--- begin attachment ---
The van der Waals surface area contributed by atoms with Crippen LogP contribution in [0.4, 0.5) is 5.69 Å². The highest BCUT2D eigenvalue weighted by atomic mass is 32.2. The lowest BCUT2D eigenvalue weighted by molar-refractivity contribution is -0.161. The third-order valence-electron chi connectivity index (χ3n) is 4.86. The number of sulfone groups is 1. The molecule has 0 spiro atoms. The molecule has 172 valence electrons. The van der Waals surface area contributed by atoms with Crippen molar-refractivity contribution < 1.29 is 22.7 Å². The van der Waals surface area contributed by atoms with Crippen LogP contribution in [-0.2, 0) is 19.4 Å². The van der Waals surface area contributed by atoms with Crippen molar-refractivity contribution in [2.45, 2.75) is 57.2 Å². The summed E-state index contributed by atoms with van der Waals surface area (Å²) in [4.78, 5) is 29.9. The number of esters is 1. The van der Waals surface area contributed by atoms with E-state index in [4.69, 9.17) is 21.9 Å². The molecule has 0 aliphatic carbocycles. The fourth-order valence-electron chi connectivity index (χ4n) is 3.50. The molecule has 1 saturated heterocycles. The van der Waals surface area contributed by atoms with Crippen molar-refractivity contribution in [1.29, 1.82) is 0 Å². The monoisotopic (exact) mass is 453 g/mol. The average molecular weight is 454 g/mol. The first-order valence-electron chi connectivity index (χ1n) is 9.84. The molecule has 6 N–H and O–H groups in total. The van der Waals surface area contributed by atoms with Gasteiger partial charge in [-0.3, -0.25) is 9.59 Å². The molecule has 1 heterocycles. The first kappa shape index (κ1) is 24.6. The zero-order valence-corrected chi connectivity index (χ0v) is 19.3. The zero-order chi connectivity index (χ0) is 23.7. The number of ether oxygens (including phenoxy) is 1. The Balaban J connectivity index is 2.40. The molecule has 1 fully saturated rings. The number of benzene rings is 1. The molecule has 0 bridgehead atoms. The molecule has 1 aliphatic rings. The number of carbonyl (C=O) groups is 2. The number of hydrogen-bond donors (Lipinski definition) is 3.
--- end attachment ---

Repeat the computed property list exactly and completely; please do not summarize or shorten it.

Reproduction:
The van der Waals surface area contributed by atoms with Crippen LogP contribution in [0.4, 0.5) is 5.69 Å². The highest BCUT2D eigenvalue weighted by atomic mass is 32.2. The lowest BCUT2D eigenvalue weighted by molar-refractivity contribution is -0.161. The third-order valence-electron chi connectivity index (χ3n) is 4.86. The number of sulfone groups is 1. The molecule has 0 spiro atoms. The molecule has 172 valence electrons. The van der Waals surface area contributed by atoms with Crippen molar-refractivity contribution < 1.29 is 22.7 Å². The van der Waals surface area contributed by atoms with Crippen LogP contribution in [-0.2, 0) is 19.4 Å². The van der Waals surface area contributed by atoms with Crippen molar-refractivity contribution in [2.45, 2.75) is 57.2 Å². The summed E-state index contributed by atoms with van der Waals surface area (Å²) in [4.78, 5) is 29.9. The number of esters is 1. The van der Waals surface area contributed by atoms with E-state index in [4.69, 9.17) is 21.9 Å². The molecule has 0 aliphatic carbocycles. The fourth-order valence-electron chi connectivity index (χ4n) is 3.50. The molecule has 1 saturated heterocycles. The van der Waals surface area contributed by atoms with Crippen molar-refractivity contribution in [1.29, 1.82) is 0 Å². The monoisotopic (exact) mass is 453 g/mol. The average molecular weight is 454 g/mol. The first-order valence-electron chi connectivity index (χ1n) is 9.84. The molecule has 6 N–H and O–H groups in total. The van der Waals surface area contributed by atoms with Gasteiger partial charge in [-0.3, -0.25) is 9.59 Å². The molecule has 1 heterocycles. The first kappa shape index (κ1) is 24.6. The zero-order valence-corrected chi connectivity index (χ0v) is 19.3. The zero-order chi connectivity index (χ0) is 23.7. The number of ether oxygens (including phenoxy) is 1. The Balaban J connectivity index is 2.40. The molecule has 1 fully saturated rings. The number of benzene rings is 1. The molecule has 0 bridgehead atoms. The molecule has 1 aliphatic rings. The number of carbonyl (C=O) groups is 2. The number of hydrogen-bond donors (Lipinski definition) is 3.